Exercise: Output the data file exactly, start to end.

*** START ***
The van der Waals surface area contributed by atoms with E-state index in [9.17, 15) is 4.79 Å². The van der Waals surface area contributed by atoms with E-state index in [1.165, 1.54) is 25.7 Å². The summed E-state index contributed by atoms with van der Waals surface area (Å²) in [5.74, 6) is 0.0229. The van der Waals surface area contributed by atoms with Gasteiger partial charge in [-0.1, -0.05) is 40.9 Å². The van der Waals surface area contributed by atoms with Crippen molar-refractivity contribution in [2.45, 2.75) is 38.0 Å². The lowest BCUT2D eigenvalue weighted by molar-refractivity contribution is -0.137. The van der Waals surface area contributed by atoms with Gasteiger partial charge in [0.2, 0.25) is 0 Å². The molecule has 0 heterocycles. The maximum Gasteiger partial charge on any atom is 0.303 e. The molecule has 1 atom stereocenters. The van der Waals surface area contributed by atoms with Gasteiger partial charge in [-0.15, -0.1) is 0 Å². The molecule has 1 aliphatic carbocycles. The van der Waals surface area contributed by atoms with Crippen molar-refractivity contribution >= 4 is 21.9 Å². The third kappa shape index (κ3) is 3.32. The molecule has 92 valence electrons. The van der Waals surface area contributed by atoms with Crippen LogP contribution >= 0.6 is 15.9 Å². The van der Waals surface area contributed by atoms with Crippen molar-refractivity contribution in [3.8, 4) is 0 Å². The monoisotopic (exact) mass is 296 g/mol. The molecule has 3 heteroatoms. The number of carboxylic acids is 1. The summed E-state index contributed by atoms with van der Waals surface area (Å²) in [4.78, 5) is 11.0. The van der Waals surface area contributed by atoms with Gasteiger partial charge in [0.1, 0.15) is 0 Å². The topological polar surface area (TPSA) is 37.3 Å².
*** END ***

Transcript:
The van der Waals surface area contributed by atoms with E-state index in [9.17, 15) is 4.79 Å². The van der Waals surface area contributed by atoms with E-state index in [1.165, 1.54) is 25.7 Å². The summed E-state index contributed by atoms with van der Waals surface area (Å²) in [5.74, 6) is 0.0229. The van der Waals surface area contributed by atoms with Gasteiger partial charge in [-0.1, -0.05) is 40.9 Å². The van der Waals surface area contributed by atoms with Crippen molar-refractivity contribution in [2.45, 2.75) is 38.0 Å². The lowest BCUT2D eigenvalue weighted by molar-refractivity contribution is -0.137. The van der Waals surface area contributed by atoms with Gasteiger partial charge in [0.2, 0.25) is 0 Å². The molecule has 0 heterocycles. The maximum Gasteiger partial charge on any atom is 0.303 e. The molecule has 1 atom stereocenters. The van der Waals surface area contributed by atoms with Gasteiger partial charge in [-0.15, -0.1) is 0 Å². The molecule has 1 aliphatic carbocycles. The van der Waals surface area contributed by atoms with Crippen molar-refractivity contribution >= 4 is 21.9 Å². The third kappa shape index (κ3) is 3.32. The molecule has 92 valence electrons. The van der Waals surface area contributed by atoms with Crippen LogP contribution >= 0.6 is 15.9 Å². The van der Waals surface area contributed by atoms with Crippen molar-refractivity contribution in [3.8, 4) is 0 Å². The monoisotopic (exact) mass is 296 g/mol. The molecule has 3 heteroatoms. The number of carboxylic acids is 1. The summed E-state index contributed by atoms with van der Waals surface area (Å²) in [4.78, 5) is 11.0. The van der Waals surface area contributed by atoms with Gasteiger partial charge in [0.1, 0.15) is 0 Å². The topological polar surface area (TPSA) is 37.3 Å².